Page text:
FRIDAY, Dec. 3 (HealthDay News) -- Education and rule
enforcement reduce brain and spinal cord injuries among rugby
players, but wearing protective equipment such as headgear and
mouthguards does not lower the risk, says a new review.
Canadian researchers came to that conclusion after analyzing
previous studies of strategies to prevent brain and spinal cord
injuries in rugby players, including six that examined the use of
headgear and/or mouthguards and four that focused on a multifaceted
injury prevention program.
Four studies found no evidence that rugby headgear (a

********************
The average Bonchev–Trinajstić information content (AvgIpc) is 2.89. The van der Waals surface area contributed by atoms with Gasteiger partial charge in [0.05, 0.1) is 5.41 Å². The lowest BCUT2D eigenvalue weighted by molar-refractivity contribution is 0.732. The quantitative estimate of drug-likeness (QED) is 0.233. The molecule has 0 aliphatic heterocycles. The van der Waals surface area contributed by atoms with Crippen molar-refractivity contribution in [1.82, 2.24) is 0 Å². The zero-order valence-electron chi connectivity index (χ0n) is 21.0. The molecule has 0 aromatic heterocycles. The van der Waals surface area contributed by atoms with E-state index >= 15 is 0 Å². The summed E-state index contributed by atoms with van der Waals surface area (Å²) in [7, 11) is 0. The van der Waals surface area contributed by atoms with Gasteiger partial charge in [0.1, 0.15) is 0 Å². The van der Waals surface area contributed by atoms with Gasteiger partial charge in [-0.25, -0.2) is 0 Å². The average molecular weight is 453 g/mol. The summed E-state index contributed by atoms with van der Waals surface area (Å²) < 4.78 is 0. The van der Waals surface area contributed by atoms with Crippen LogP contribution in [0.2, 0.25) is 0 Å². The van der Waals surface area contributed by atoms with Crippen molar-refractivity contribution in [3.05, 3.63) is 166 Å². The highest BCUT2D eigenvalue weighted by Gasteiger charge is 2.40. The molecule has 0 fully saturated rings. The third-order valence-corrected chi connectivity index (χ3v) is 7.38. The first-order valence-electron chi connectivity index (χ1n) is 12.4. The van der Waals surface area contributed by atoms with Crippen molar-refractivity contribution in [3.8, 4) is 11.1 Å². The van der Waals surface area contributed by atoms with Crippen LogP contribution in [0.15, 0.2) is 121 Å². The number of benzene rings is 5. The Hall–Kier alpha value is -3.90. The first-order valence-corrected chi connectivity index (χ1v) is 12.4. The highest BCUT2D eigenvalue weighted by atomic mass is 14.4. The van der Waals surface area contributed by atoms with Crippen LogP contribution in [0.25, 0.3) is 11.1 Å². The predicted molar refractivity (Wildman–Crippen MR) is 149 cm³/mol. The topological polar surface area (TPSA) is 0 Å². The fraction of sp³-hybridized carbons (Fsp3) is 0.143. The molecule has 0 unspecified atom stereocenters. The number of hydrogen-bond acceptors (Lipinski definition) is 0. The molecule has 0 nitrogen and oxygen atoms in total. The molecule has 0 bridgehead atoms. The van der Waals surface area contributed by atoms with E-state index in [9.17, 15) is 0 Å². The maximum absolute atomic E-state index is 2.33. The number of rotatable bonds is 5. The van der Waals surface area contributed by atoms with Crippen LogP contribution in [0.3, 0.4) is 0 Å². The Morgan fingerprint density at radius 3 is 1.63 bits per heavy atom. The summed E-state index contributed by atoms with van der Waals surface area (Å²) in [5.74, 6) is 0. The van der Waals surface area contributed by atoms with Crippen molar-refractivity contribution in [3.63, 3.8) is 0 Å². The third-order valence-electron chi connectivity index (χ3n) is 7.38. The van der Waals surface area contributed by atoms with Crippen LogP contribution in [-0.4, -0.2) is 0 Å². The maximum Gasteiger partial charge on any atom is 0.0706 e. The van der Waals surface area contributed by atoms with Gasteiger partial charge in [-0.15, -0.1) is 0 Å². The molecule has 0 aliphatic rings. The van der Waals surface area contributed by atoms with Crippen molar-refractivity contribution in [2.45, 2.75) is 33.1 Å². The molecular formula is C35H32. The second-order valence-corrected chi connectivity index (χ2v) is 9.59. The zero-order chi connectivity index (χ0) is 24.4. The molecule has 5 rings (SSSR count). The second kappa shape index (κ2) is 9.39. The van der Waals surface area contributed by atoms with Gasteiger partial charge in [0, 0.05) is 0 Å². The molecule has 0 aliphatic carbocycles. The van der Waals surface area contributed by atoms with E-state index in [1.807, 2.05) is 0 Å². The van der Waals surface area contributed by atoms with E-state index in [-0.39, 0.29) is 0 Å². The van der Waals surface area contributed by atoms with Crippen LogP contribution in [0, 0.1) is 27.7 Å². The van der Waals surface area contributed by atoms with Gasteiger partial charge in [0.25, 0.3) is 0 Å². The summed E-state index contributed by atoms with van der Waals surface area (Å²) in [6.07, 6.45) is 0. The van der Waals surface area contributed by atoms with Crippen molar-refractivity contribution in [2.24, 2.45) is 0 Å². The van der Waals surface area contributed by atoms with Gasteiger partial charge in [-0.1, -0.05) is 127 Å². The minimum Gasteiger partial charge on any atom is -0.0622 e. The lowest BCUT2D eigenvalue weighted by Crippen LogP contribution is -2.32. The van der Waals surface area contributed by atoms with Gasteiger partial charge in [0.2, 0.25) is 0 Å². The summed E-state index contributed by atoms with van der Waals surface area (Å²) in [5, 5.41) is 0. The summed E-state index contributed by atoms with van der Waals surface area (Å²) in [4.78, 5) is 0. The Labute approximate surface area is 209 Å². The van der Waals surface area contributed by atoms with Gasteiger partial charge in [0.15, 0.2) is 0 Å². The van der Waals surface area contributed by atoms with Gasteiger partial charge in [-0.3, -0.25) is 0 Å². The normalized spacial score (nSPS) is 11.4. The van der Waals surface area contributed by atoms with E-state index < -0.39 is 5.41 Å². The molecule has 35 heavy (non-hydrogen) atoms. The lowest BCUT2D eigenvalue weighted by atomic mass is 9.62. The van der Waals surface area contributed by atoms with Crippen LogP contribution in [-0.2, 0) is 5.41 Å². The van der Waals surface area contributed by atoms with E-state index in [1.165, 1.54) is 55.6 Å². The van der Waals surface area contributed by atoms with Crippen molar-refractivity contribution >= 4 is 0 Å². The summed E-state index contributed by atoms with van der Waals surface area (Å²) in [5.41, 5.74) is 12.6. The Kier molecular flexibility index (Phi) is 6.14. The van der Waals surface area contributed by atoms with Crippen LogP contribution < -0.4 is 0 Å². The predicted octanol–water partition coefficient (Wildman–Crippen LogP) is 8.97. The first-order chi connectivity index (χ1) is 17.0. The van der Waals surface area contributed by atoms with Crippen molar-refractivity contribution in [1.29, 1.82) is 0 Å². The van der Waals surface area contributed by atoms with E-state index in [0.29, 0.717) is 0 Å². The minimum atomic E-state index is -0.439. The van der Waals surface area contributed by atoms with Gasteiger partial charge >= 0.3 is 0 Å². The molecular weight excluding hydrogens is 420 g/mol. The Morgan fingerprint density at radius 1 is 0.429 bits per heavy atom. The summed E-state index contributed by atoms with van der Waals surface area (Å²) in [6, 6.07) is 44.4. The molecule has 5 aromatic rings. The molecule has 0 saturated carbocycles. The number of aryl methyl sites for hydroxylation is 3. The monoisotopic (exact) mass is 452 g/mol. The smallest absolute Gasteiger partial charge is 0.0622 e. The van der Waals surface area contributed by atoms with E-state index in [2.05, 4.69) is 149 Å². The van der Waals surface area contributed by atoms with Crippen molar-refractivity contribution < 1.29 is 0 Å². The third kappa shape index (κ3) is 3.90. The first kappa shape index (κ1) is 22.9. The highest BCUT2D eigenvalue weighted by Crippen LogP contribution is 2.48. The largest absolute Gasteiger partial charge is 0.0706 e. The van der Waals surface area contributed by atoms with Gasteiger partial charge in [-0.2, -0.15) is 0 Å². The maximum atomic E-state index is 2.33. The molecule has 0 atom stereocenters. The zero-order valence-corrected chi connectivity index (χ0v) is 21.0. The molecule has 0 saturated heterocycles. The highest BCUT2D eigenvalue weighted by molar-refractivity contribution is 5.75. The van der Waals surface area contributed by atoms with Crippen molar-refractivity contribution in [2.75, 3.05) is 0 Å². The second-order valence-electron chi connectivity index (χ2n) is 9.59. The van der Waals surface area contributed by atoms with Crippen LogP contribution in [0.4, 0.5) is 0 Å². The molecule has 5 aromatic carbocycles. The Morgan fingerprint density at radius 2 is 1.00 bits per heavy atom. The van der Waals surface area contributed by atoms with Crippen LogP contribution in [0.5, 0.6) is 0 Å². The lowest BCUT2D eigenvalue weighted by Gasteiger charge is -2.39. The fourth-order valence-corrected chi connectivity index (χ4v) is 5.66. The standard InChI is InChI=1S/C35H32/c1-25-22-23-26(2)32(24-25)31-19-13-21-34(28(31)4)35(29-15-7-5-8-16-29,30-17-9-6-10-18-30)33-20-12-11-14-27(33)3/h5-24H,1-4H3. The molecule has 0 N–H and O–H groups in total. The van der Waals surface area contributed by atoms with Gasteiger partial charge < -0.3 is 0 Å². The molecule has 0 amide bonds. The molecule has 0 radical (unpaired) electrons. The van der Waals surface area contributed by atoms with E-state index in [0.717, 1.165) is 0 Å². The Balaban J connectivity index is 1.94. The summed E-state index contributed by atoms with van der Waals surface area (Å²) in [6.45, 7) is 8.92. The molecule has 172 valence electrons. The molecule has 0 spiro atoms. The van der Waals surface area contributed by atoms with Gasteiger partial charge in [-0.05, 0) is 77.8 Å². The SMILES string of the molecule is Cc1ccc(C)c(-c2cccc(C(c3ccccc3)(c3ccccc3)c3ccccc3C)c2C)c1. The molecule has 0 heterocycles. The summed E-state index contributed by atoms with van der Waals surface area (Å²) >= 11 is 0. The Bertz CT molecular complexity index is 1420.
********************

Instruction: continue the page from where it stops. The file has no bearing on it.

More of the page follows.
soft-shelled helmet with thin padding) reduced these types of
injuries. One study found that players who used mouthguards were
less likely to suffer concussion and loss of consciousness, while
three studies showed no protective effective.
But four studies found that a New Zealand education and rule
enforcement program called RugbySmart significantly reduced
The review findings appear in the November issue of the journal
"Given the increasing popularity of rugby and the high rates of neurological injuries, better designed randomized controlled studies with sufficient power and across different settings should be performed to understand the role of protective equipment and educational, legal, and economic interventions," concluded the University of Toronto researchers.
The American Association of Neurological Surgeons has more about
sports-related head injury.